Boeing software under scrutiny as Ethiopia prepares crash report

Boeing software under scrutiny as Ethiopia prepares crash report

Boeing software under scrutiny as Ethiopia prepares crash report

The preliminary report contains flight data recorder information indicating the airplane had an erroneous angle of attack sensor input that activated the Maneuvering Characteristics Augmentation System (MCAS) function during the flight, as it had during the Lion Air 610 flight.

The family of an American woman killed in the crash of an Ethiopian Airlines 737 MAX filed a lawsuit on Thursday against the airline, Boeing Co and Rosemount Aerospace Inc, the manufacturer of a part of the aircraft that is the focus of investigators. "But that's too long", she said, surrounded by her family members in Ethiopia's capital, Addis Ababa.

The so-called MCAS software is at the centre of accident probes in both the crash of Ethiopian flight 302 and a Lion Air accident in Indonesia five months earlier that together killed 346 people. Initial results of the accident investigation are due within days.

Meanwhile, Ethiopian investigators have reportedly concluded the pilots of the Ethiopian jet followed Boeing's emergency steps to disable the MACS, but to no avail.

Speaking to reporters at a news conference in Addis Ababa, Moges suggested that Boeing review "the aircraft flight control system related to the flight controllability".

It said air speed and altitude values on the left side of the 737 Max conflicted with data from the right sensor, causing flight control problems.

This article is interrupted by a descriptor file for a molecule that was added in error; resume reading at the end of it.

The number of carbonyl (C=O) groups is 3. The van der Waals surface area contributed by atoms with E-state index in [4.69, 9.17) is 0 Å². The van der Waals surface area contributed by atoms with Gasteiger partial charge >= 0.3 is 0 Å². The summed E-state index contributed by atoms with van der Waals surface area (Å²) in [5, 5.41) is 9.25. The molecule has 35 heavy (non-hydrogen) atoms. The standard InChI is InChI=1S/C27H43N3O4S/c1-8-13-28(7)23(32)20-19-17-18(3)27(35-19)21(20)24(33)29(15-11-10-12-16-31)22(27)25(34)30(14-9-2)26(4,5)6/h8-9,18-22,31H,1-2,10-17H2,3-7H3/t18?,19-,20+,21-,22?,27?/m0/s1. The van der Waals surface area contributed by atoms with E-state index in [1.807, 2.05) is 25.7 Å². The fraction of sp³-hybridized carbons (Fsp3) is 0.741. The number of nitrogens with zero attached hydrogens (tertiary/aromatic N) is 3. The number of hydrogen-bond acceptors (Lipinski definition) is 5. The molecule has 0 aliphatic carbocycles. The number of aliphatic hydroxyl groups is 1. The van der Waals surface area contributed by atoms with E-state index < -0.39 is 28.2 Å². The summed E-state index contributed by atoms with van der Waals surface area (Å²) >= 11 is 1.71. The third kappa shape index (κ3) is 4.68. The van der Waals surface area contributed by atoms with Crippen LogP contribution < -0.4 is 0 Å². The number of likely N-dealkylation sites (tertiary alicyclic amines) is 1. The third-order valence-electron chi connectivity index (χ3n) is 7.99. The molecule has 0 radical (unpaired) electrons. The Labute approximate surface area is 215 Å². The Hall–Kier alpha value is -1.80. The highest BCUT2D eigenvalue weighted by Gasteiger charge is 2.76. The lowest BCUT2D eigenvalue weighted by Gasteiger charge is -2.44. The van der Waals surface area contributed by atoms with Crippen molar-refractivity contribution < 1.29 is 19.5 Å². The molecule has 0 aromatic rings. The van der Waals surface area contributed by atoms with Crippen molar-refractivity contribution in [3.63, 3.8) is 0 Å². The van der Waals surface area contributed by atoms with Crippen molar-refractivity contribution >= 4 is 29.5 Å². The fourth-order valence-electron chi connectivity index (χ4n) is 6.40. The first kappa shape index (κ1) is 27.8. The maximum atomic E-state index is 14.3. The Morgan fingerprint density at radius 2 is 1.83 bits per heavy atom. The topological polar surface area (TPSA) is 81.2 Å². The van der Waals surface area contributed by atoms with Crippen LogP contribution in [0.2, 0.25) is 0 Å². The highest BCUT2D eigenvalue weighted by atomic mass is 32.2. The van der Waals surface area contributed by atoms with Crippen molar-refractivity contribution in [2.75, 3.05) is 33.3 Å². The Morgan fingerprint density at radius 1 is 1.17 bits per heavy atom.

Typically, a preliminary report from air crash investigators doesn't seek to find fault.

The other recommends that aviation authorities review changes to the flight control system ahead of the release of Boeing 737 MAX aircraft "to operations".

"Since repetitive uncommanded aircraft nose down conditions are is recommended that the aircraft control system shall be reviewed by the manufacturer", Dagmawit said.

"In an emergency like this, that MCAS software is a monster".

Both planes had an automated system that pushed the nose down when sensor readings detected the danger of an aerodynamic stall, and it now appears that sensors malfunctioned on both planes.

The Federal Aviation Administration, which has come under fire over the way it made a decision to certify the plane and its MCAS software, cautioned the investigation had not yet concluded.

The FAA said in a statement that it is continuing to work toward a full understanding of what happened and will take appropriate action as findings become available. Eventually the Ethiopian Airlines pilots couldn't keep the plane from crashing into the ground, killing all 157 people on board.

The airline said it was "very proud of our pilots' compliances to follow the emergency procedures and high level of professional performances in such extremely hard situations".

They had also not identified any structural design problem with the aircraft, the news service said. Flight crews will always have the ability to override MCAS and manually control the airplane.

"So we don't have any reservations, so far, from different stakeholders which were engaged in the investigation process", she said.

Ethiopian investigators did not address that issue at Thursday's news conference, saying only that the pilots had done what they were supposed to.

Aviation safety analyst Paul Hayes said deeper investigation would delve into the role played by software and how pilots were able to respond, and said he hoped scars from the 2010 dispute would not get in the way of a comprehensive investigation.

The pilots of a doomed Ethiopian Airlines jet followed all of Boeing's recommended procedures when the plane started to nose dive but still couldn't save it, according to findings from a preliminary report released Thursday by the Ethiopian government.

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